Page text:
Greg Koenig, the co-founder of Luma Labs who also narrated in detail each and every step shown in Apple’s Watch Craftsmanship videos in the form of a walkthrough last month, has now written an article at iMore, explaining how the Watch’s stainless steel, aluminum and gold finishes hold up against everyday beatings. I’ve personally been wanting to know this for a while now (and have been bugging Gary about it a lot lately :P), especially about the steel version’s durability and scratch proneness, and it’s also the main reason why I opted for the space grey aluminum instead.
Greg says that even though the best way to answer the question of how durable each variant of the Apple Watch will be is to wait and see how the first wave of watches do in the hands of real people, early adopters of the device however are eager to at least have some idea before they buy. “Lucky for us, Apple is using materials and techniques that have been standard for wristwatches going back a few decades, so we can make some educated, experience-driven assumptions”, he says.
Starting with the Edition, the author notes that Apple claims to be using a “proprietary” 18-karat gold alloy, though it is nothing more than marketing speak. “Every manufacturer of gold watches claims their alloy is more durable, resilient and lustrous than the competition”.
“Durability wise, gold is not the ideal material to manufacturer a watch with; it is soft and prone to being dented and damaged quite easily. On the other hand, repairing gold items is relatively straightforward, and any jeweler or watchmaker worth their salt can readily polish out the vast majority of accumulated daily scratches and ticks”.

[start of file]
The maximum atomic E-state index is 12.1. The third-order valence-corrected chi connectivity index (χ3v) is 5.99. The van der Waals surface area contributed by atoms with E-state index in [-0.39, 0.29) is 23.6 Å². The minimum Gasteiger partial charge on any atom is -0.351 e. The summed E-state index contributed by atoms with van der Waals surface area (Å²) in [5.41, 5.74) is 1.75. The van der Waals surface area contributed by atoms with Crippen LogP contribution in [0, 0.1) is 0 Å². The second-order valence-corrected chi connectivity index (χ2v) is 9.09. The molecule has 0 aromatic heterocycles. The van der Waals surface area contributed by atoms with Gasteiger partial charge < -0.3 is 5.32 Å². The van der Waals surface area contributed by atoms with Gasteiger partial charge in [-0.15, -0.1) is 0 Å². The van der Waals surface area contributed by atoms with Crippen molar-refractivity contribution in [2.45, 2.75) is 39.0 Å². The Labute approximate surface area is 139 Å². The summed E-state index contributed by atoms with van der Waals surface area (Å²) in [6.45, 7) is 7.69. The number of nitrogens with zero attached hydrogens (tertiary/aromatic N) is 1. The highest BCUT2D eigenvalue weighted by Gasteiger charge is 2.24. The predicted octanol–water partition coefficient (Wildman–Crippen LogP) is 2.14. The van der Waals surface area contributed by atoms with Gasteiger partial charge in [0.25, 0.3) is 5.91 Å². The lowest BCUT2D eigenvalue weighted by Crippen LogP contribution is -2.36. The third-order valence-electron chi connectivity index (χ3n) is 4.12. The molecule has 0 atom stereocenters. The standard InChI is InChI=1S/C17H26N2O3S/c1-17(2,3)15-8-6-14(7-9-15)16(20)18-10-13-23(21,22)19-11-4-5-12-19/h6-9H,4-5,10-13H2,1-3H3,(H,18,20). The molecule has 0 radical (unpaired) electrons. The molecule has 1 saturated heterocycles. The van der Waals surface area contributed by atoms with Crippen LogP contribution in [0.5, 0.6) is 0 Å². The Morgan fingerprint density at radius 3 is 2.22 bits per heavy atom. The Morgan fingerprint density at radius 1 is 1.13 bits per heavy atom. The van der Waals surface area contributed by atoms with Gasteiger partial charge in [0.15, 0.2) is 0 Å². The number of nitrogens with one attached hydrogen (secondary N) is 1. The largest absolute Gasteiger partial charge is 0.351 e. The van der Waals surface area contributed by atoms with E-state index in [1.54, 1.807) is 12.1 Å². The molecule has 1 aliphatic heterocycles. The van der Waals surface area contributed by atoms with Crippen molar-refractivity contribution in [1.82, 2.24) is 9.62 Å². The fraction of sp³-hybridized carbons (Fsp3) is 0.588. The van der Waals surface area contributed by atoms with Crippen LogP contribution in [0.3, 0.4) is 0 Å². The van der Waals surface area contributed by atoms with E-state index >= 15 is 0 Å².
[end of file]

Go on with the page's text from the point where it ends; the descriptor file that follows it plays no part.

Greg believes that in general, we can expect the Apple Watch models to wear about the same as any other high-quality stainless watch. “It also helps that the Apple case is fully polished — the surface leaves little traction for an impacting object to hit, and the shine actually helps to make minor scratching more difficult to see”, he writes.
Regarding the durability of Sport aluminum models, here’s what he thinks:
“Apple has chosen to use a harder aluminum alloy — 7000 series. While the standard 6000 series aluminum is plenty strong for a watch, 7000 series aluminum offers roughly double the hardness and twice the tensile strength, approaching figures typically seen in mild steel. This means the anodized surface will have a much harder underlying structure to resist scratches and dents.
[…] Apple Watch Sport will likely be the most delicate of the models when it comes to overall durability, especially the Space Gray models (like the one I ordered). Even without dents and dings, anodizing tends to be extremely thin at sharp edges. I fear the Digital Crown’s grippy, laser cut serrations will show signs of use fairly rapidly”.
Well, the article sure seems to answer a lot of questions I had in mind for both the steel and the space grey sport versions but then again, only time will tell how well these watches keep their sheen over time. You can read the article in its entirety at this link.